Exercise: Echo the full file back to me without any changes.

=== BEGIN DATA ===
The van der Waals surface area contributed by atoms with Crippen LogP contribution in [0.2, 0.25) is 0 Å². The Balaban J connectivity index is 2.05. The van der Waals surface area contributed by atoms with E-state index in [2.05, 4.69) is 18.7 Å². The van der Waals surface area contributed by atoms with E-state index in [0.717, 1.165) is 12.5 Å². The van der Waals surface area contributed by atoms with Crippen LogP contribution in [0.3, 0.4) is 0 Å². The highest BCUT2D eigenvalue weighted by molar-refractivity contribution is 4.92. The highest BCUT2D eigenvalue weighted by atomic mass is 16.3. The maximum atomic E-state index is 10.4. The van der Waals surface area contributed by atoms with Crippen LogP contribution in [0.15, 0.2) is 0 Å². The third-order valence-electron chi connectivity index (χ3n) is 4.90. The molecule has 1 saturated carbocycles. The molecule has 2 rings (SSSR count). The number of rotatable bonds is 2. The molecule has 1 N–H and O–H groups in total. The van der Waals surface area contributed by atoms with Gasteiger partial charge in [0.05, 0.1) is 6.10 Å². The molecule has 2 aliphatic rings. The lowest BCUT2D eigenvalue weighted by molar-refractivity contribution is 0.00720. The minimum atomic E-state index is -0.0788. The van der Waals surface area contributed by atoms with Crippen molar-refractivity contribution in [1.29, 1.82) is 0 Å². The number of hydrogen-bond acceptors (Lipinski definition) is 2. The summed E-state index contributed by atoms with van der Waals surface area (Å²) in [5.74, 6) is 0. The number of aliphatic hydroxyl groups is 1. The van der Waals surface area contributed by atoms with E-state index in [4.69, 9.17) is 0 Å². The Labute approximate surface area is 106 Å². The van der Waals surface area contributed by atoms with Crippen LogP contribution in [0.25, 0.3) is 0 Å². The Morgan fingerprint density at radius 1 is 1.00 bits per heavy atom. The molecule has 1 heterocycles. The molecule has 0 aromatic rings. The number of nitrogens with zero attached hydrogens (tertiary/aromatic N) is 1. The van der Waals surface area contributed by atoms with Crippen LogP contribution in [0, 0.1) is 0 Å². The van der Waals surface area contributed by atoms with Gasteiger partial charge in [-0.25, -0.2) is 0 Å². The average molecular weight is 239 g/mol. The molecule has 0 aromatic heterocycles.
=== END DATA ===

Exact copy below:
The van der Waals surface area contributed by atoms with Crippen LogP contribution in [0.2, 0.25) is 0 Å². The Balaban J connectivity index is 2.05. The van der Waals surface area contributed by atoms with E-state index in [2.05, 4.69) is 18.7 Å². The van der Waals surface area contributed by atoms with E-state index in [0.717, 1.165) is 12.5 Å². The van der Waals surface area contributed by atoms with Crippen LogP contribution in [0.3, 0.4) is 0 Å². The highest BCUT2D eigenvalue weighted by molar-refractivity contribution is 4.92. The highest BCUT2D eigenvalue weighted by atomic mass is 16.3. The maximum atomic E-state index is 10.4. The van der Waals surface area contributed by atoms with Crippen LogP contribution in [0.15, 0.2) is 0 Å². The third-order valence-electron chi connectivity index (χ3n) is 4.90. The molecule has 1 saturated carbocycles. The molecule has 2 rings (SSSR count). The number of rotatable bonds is 2. The molecule has 1 N–H and O–H groups in total. The van der Waals surface area contributed by atoms with Gasteiger partial charge in [0.05, 0.1) is 6.10 Å². The molecule has 2 aliphatic rings. The lowest BCUT2D eigenvalue weighted by molar-refractivity contribution is 0.00720. The minimum atomic E-state index is -0.0788. The van der Waals surface area contributed by atoms with Crippen molar-refractivity contribution in [1.29, 1.82) is 0 Å². The number of hydrogen-bond acceptors (Lipinski definition) is 2. The summed E-state index contributed by atoms with van der Waals surface area (Å²) in [5.74, 6) is 0. The number of aliphatic hydroxyl groups is 1. The van der Waals surface area contributed by atoms with E-state index in [4.69, 9.17) is 0 Å². The Labute approximate surface area is 106 Å². The van der Waals surface area contributed by atoms with Crippen LogP contribution in [0.25, 0.3) is 0 Å². The Morgan fingerprint density at radius 1 is 1.00 bits per heavy atom. The molecule has 1 heterocycles. The molecule has 0 aromatic rings. The number of nitrogens with zero attached hydrogens (tertiary/aromatic N) is 1. The van der Waals surface area contributed by atoms with Crippen LogP contribution in [0, 0.1) is 0 Å². The van der Waals surface area contributed by atoms with Gasteiger partial charge in [-0.25, -0.2) is 0 Å². The average molecular weight is 239 g/mol. The molecule has 0 aromatic heterocycles.